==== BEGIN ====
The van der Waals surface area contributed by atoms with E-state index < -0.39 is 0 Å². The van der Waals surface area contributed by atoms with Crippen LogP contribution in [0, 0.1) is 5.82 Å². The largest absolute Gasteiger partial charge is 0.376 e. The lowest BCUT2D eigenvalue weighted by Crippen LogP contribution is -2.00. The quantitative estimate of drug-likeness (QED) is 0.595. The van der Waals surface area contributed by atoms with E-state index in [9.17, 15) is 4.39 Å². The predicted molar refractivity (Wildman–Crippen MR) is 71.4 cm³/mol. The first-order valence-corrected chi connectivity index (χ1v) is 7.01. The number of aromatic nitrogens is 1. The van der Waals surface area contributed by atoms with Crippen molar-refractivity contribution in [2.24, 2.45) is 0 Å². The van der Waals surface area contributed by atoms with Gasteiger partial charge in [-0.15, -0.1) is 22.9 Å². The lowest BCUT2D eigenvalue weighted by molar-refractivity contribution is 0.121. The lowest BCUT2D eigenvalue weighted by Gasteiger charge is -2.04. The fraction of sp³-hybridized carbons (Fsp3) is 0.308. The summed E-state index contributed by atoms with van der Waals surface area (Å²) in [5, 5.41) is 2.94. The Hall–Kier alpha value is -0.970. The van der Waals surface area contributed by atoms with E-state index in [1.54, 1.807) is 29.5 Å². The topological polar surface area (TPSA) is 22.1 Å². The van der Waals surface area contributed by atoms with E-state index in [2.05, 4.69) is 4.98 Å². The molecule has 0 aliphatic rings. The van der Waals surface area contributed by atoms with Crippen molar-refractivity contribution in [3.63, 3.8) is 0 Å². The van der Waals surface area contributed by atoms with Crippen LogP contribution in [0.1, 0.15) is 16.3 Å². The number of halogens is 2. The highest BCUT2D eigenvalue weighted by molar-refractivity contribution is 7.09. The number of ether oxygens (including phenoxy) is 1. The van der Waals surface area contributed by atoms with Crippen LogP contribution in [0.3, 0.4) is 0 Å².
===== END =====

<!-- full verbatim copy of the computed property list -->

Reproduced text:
The van der Waals surface area contributed by atoms with E-state index < -0.39 is 0 Å². The van der Waals surface area contributed by atoms with Crippen LogP contribution in [0, 0.1) is 5.82 Å². The largest absolute Gasteiger partial charge is 0.376 e. The lowest BCUT2D eigenvalue weighted by Crippen LogP contribution is -2.00. The quantitative estimate of drug-likeness (QED) is 0.595. The van der Waals surface area contributed by atoms with E-state index in [9.17, 15) is 4.39 Å². The predicted molar refractivity (Wildman–Crippen MR) is 71.4 cm³/mol. The first-order valence-corrected chi connectivity index (χ1v) is 7.01. The number of aromatic nitrogens is 1. The van der Waals surface area contributed by atoms with Crippen molar-refractivity contribution in [2.24, 2.45) is 0 Å². The van der Waals surface area contributed by atoms with Gasteiger partial charge in [-0.15, -0.1) is 22.9 Å². The lowest BCUT2D eigenvalue weighted by molar-refractivity contribution is 0.121. The lowest BCUT2D eigenvalue weighted by Gasteiger charge is -2.04. The fraction of sp³-hybridized carbons (Fsp3) is 0.308. The summed E-state index contributed by atoms with van der Waals surface area (Å²) in [5, 5.41) is 2.94. The Hall–Kier alpha value is -0.970. The van der Waals surface area contributed by atoms with E-state index in [1.54, 1.807) is 29.5 Å². The topological polar surface area (TPSA) is 22.1 Å². The van der Waals surface area contributed by atoms with E-state index in [2.05, 4.69) is 4.98 Å². The molecule has 0 aliphatic rings. The van der Waals surface area contributed by atoms with Crippen molar-refractivity contribution in [3.63, 3.8) is 0 Å². The van der Waals surface area contributed by atoms with Crippen LogP contribution in [0.1, 0.15) is 16.3 Å². The number of halogens is 2. The highest BCUT2D eigenvalue weighted by molar-refractivity contribution is 7.09. The number of ether oxygens (including phenoxy) is 1. The van der Waals surface area contributed by atoms with Crippen LogP contribution in [0.3, 0.4) is 0 Å².